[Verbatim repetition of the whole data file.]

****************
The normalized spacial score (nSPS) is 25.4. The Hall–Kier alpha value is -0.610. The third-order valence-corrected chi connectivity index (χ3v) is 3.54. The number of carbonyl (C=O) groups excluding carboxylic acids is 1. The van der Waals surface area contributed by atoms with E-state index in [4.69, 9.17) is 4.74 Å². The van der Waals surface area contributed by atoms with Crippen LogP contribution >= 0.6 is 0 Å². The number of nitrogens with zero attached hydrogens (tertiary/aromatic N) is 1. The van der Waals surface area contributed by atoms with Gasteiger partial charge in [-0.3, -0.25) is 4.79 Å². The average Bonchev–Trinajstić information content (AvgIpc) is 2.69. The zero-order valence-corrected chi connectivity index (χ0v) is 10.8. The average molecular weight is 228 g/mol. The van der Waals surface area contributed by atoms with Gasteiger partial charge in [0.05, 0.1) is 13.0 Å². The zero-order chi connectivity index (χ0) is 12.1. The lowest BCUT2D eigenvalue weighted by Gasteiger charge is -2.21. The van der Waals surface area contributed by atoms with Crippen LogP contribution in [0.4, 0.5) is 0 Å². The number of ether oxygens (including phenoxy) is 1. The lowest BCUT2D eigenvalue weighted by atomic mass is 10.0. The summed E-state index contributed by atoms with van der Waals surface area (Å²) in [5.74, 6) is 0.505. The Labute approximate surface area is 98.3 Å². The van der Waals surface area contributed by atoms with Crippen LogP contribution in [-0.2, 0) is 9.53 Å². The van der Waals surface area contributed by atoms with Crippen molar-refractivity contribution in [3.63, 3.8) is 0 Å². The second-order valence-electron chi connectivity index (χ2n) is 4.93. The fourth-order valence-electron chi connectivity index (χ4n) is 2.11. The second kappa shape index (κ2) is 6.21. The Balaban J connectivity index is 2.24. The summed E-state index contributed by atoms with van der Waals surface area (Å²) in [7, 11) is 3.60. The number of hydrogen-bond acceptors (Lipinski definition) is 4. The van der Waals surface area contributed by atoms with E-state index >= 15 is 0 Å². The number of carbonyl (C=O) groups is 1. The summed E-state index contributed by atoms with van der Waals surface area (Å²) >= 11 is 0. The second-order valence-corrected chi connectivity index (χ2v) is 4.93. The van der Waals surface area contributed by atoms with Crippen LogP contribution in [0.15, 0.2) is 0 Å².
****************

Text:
The normalized spacial score (nSPS) is 25.4. The Hall–Kier alpha value is -0.610. The third-order valence-corrected chi connectivity index (χ3v) is 3.54. The number of carbonyl (C=O) groups excluding carboxylic acids is 1. The van der Waals surface area contributed by atoms with E-state index in [4.69, 9.17) is 4.74 Å². The van der Waals surface area contributed by atoms with Crippen LogP contribution >= 0.6 is 0 Å². The number of nitrogens with zero attached hydrogens (tertiary/aromatic N) is 1. The van der Waals surface area contributed by atoms with Gasteiger partial charge in [-0.3, -0.25) is 4.79 Å². The average Bonchev–Trinajstić information content (AvgIpc) is 2.69. The zero-order valence-corrected chi connectivity index (χ0v) is 10.8. The average molecular weight is 228 g/mol. The van der Waals surface area contributed by atoms with Gasteiger partial charge in [0.05, 0.1) is 13.0 Å². The zero-order chi connectivity index (χ0) is 12.1. The lowest BCUT2D eigenvalue weighted by Gasteiger charge is -2.21. The van der Waals surface area contributed by atoms with Crippen LogP contribution in [0.4, 0.5) is 0 Å². The number of ether oxygens (including phenoxy) is 1. The lowest BCUT2D eigenvalue weighted by atomic mass is 10.0. The summed E-state index contributed by atoms with van der Waals surface area (Å²) in [5.74, 6) is 0.505. The Labute approximate surface area is 98.3 Å². The van der Waals surface area contributed by atoms with Crippen LogP contribution in [-0.2, 0) is 9.53 Å². The van der Waals surface area contributed by atoms with Crippen molar-refractivity contribution in [3.63, 3.8) is 0 Å². The second-order valence-electron chi connectivity index (χ2n) is 4.93. The fourth-order valence-electron chi connectivity index (χ4n) is 2.11. The second kappa shape index (κ2) is 6.21. The Balaban J connectivity index is 2.24. The summed E-state index contributed by atoms with van der Waals surface area (Å²) in [7, 11) is 3.60. The number of hydrogen-bond acceptors (Lipinski definition) is 4. The van der Waals surface area contributed by atoms with E-state index >= 15 is 0 Å². The number of carbonyl (C=O) groups is 1. The summed E-state index contributed by atoms with van der Waals surface area (Å²) >= 11 is 0. The second-order valence-corrected chi connectivity index (χ2v) is 4.93. The van der Waals surface area contributed by atoms with Crippen LogP contribution in [0.15, 0.2) is 0 Å².